The present chapter intents to present the symbolic time series analysis (STSA) reviewing the recent developments in sciences. Even if there are very few works applied to social sciences, STSA has a potential to be developed. In particular, due to the limitations about historical data, fields such as Economics and Finance need to develop statistical tests to prove their hypotheses. An independence test and a causality test based on STSA are reviewed. They seem to be more powerful, detecting different kinds of nonlinearities compared with the classical tests, usually applied in social sciences. However, there is much work to do with STSA, and social sciences are a fertile field for the development of new powerful tools.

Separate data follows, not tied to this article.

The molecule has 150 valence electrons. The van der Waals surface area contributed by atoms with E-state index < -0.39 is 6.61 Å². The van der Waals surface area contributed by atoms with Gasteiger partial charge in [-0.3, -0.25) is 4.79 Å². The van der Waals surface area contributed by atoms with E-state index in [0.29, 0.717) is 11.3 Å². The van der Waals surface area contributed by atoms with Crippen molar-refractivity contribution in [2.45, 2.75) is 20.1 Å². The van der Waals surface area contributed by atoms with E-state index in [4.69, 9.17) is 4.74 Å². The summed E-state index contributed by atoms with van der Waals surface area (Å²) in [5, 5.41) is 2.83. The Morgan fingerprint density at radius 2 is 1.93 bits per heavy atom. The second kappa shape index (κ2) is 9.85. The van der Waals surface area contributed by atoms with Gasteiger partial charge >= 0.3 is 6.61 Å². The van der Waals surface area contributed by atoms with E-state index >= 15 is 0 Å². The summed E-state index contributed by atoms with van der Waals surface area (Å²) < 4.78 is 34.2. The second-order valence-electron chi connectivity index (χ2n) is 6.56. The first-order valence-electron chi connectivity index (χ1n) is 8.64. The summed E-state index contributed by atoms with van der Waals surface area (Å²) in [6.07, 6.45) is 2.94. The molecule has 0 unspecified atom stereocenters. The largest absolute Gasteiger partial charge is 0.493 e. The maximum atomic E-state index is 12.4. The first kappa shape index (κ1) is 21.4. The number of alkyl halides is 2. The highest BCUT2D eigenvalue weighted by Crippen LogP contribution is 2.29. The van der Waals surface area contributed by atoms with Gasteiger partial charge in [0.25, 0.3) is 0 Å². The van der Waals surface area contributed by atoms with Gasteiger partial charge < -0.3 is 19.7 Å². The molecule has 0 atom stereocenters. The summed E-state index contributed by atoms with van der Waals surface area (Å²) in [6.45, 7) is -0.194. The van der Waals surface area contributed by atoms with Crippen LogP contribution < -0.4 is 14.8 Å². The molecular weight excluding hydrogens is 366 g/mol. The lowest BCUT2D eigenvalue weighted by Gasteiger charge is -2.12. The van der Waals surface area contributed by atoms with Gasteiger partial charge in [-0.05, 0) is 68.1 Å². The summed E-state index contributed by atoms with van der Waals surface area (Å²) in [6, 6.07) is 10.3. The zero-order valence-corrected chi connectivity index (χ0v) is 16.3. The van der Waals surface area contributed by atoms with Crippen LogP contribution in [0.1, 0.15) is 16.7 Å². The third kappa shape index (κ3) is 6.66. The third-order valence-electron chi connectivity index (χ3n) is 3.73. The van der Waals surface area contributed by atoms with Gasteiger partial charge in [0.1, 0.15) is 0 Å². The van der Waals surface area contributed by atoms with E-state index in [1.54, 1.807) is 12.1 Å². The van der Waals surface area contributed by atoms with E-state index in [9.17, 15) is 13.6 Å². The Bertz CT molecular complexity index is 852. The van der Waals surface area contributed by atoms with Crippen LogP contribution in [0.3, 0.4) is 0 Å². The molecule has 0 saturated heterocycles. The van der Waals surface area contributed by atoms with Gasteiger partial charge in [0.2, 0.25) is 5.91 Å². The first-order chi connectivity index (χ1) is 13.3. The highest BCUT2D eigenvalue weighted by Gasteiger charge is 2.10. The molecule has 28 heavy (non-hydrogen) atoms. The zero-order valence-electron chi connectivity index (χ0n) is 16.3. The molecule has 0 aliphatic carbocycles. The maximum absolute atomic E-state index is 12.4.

Part of the book: Time Series Analysis and Applications
In the present chapter, we analyze the relation between tourism specialization, income distribution, and human capital in South America between 1995 and 2015. Causality is studied by applying different approaches. On one hand, the panel data Granger causality test and the test proposed by Dumitrescu and Hurlin are conducted. On the other hand, the individual causality test for each country is considered by applying the classical Granger causality and a novel symbolic causality test. The results suggest that tourism specialization measured as arrival/population (TSA) and receipts/exports (TSR) and human capital cause income distribution. The estimated regressions suggest the existence of a Kuznets curve between tourism specialization and income distribution in South America, presenting threshold for TSA equal to 53.20% and TSR equal to 19.98%. Under these thresholds, tourism specialization increases income inequality, but overpassing them the income distribution improves. In addition, human capital has also a positive effect on income distribution.
Part of the book: Tourism - Perspectives and Practices